Of course, the adoption of the Bill of Rights does not end the story of republicanism in the United States, though the Constitution has rarely been amended since. Here is a very small sample of the changes: the development of political parties; the direct popular election of Senators, who were at first chosen by their state legislatures; the expansion in size and power of the federal government relative to the state governments; the expansion of the role of the Supreme Court in public policy.

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As long as the Constitution still counts for something in American politics, Americans will continue to debate the merits and dangers of each variance from the plan of the nation's founders and whether that plan was essentially good or fundamentally flawed. Similarly, although the United States is among the mightiest and wealthiest republics ever, its backers and detractors will continue to debate whether what was once called an "experiment" has succeeded at maintaining freedom. Liberal republicanism entirely succeeded in supplanting classical republicanism and, for that reason, this section will focus on it.

It has been some time since anyone has called for a return to the smallness, simplicity, and harshness of polis life. Nonetheless, liberal republicanism, measured by the big picture, remains an experiment. Few doubt that its willingness to channel rather than suppress individual self—interest and its openness to commerce and innovation has generated in many parts of the world a prosperity of which people had once only dreamed. Few doubt that its decision to depend less on virtue than on a new political science and the institutions and mechanisms it could devise has been at least a qualified success at achieving political stability and at fending off would—be tyrants.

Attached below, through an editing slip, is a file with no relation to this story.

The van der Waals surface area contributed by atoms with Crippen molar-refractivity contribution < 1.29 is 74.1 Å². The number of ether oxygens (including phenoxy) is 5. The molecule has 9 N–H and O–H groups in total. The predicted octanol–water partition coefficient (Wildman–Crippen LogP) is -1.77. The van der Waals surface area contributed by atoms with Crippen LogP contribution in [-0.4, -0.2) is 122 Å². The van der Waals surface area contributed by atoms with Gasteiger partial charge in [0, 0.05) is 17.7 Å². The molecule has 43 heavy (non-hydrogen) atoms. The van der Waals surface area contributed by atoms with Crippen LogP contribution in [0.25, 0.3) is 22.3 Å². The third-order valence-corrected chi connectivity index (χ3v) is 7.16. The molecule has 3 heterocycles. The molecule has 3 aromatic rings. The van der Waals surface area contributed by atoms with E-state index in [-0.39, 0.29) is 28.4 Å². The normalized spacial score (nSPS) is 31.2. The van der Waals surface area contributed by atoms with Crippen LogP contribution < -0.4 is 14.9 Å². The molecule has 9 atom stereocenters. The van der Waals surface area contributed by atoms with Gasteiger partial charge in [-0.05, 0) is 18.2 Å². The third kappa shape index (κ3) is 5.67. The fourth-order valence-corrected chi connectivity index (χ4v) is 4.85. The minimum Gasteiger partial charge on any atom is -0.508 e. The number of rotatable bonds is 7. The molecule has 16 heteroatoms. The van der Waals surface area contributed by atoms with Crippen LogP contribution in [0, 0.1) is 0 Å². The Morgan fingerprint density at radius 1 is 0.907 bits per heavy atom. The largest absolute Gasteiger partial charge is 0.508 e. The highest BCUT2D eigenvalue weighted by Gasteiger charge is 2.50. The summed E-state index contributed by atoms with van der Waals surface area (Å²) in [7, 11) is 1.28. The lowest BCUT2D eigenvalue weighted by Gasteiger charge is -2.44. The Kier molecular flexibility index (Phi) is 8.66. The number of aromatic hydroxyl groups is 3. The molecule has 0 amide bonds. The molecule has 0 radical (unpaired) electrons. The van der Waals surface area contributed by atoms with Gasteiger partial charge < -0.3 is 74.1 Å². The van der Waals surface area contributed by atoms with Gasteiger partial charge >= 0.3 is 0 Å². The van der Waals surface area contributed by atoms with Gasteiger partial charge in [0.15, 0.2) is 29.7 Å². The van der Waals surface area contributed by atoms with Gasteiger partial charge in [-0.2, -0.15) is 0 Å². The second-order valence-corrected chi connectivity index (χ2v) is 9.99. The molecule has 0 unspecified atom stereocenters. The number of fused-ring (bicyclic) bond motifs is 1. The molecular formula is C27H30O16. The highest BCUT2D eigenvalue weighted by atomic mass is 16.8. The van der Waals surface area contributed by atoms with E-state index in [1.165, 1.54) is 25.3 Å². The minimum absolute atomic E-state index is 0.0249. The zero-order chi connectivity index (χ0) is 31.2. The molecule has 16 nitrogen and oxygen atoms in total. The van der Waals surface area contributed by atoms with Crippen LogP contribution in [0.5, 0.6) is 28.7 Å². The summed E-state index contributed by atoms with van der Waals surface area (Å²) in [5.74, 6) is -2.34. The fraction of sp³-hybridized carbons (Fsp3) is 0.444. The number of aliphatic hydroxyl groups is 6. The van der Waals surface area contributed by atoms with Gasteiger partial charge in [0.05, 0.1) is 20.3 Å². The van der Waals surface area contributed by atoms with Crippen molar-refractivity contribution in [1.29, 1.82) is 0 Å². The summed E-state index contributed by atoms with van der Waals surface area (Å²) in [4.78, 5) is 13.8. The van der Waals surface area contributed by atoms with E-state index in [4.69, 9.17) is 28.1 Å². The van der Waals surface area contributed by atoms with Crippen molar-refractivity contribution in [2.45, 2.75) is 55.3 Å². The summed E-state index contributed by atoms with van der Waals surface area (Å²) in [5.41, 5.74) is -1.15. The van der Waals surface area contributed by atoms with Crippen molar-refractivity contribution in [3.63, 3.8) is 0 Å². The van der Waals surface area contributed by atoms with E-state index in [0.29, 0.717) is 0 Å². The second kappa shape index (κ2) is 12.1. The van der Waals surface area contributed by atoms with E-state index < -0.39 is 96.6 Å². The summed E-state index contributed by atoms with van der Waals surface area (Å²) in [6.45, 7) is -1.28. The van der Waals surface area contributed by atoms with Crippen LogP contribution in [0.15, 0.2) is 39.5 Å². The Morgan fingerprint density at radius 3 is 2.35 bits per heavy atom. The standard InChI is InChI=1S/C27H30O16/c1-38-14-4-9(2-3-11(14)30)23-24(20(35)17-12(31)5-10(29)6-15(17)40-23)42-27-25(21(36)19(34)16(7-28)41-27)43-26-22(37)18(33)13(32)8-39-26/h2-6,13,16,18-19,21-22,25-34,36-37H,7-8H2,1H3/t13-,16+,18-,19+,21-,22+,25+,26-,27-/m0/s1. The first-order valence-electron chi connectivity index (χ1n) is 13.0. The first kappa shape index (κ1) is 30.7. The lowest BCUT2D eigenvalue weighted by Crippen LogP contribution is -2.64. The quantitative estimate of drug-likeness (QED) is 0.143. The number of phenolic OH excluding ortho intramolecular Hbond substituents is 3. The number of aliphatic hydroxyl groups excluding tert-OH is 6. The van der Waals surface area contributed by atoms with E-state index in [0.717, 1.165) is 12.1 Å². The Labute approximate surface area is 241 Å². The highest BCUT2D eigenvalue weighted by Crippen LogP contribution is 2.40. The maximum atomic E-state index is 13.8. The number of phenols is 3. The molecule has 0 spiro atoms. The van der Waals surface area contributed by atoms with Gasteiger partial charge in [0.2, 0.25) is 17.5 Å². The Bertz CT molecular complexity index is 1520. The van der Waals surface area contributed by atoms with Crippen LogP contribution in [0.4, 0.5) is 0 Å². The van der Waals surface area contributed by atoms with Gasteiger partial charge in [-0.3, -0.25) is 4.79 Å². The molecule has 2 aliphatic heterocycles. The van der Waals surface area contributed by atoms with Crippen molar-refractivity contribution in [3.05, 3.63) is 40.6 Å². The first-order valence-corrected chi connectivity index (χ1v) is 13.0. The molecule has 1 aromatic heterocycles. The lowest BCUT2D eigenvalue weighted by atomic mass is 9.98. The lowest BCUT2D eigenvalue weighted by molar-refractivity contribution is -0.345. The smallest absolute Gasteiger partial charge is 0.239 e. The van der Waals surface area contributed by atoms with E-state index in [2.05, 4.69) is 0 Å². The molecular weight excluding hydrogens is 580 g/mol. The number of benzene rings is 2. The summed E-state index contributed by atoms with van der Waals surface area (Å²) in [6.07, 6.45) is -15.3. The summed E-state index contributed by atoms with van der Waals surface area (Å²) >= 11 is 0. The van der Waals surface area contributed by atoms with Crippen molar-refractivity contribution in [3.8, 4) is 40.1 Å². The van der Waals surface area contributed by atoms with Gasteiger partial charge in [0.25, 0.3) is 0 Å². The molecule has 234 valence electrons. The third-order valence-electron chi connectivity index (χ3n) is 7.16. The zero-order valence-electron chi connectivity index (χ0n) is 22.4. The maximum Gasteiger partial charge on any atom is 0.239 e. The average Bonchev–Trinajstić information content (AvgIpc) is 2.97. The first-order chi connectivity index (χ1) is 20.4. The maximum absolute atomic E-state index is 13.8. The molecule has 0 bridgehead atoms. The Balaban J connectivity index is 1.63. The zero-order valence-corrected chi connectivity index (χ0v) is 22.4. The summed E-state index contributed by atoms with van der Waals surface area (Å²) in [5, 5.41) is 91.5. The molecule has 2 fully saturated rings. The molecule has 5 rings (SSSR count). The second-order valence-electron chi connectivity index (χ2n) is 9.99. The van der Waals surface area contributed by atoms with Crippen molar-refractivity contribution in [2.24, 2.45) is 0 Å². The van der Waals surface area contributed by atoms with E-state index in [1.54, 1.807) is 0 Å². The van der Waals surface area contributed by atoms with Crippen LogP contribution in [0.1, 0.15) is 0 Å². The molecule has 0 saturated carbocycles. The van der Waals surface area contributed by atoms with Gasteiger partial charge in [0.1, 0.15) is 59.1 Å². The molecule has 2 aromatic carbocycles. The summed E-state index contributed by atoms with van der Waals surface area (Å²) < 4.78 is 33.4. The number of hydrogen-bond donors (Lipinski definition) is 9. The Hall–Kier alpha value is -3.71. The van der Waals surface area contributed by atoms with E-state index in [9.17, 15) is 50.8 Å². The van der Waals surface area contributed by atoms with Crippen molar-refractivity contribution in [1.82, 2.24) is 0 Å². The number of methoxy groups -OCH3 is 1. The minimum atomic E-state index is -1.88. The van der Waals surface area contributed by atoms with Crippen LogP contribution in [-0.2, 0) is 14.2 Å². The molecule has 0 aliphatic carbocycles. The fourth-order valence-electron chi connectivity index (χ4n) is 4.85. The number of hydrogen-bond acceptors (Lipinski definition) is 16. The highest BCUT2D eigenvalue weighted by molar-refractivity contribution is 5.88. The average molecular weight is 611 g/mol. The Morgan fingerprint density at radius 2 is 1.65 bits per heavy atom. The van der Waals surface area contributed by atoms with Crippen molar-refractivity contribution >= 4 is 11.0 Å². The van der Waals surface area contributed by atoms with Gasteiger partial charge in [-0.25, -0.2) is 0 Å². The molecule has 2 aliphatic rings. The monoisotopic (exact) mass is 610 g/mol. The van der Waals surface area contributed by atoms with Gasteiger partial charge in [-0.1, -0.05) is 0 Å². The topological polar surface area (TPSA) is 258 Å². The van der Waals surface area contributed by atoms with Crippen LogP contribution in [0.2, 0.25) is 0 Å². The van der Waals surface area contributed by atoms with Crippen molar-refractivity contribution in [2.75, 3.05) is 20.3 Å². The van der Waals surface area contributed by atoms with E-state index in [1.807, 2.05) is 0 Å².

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Nonetheless, liberal republicanism has been under constant attack by critics for its individualism and its faith in commerce, reason, and innovation. Here is one criticism: liberal republicanism, if left to its own devices, leads to moral decline. After all, it unleashes innovation against custom and tradition, and self—interest against duty. The Declaration of Independence , which reveals much about liberal republicanism, looks up to "Nature and Nature's God," a God who speaks to human beings of what they have a right to do rather than of what they are commanded to do.

The moral laxity of liberal republicanism may have been hidden early on when religion, custom, and tradition still captivated people. But that new philosophy's inability to inspire citizens manifests in high crime rates, drug use, family breakdown, and other social ills found in advanced liberal societies. All societies, even liberal ones, depend to some degree on citizen restraint. The question some critics of liberal republicanism raise is: does its deliberate strengthening of individualism and the spirit of reason and innovation come at the expense of the only means societies have of fostering self—restraint?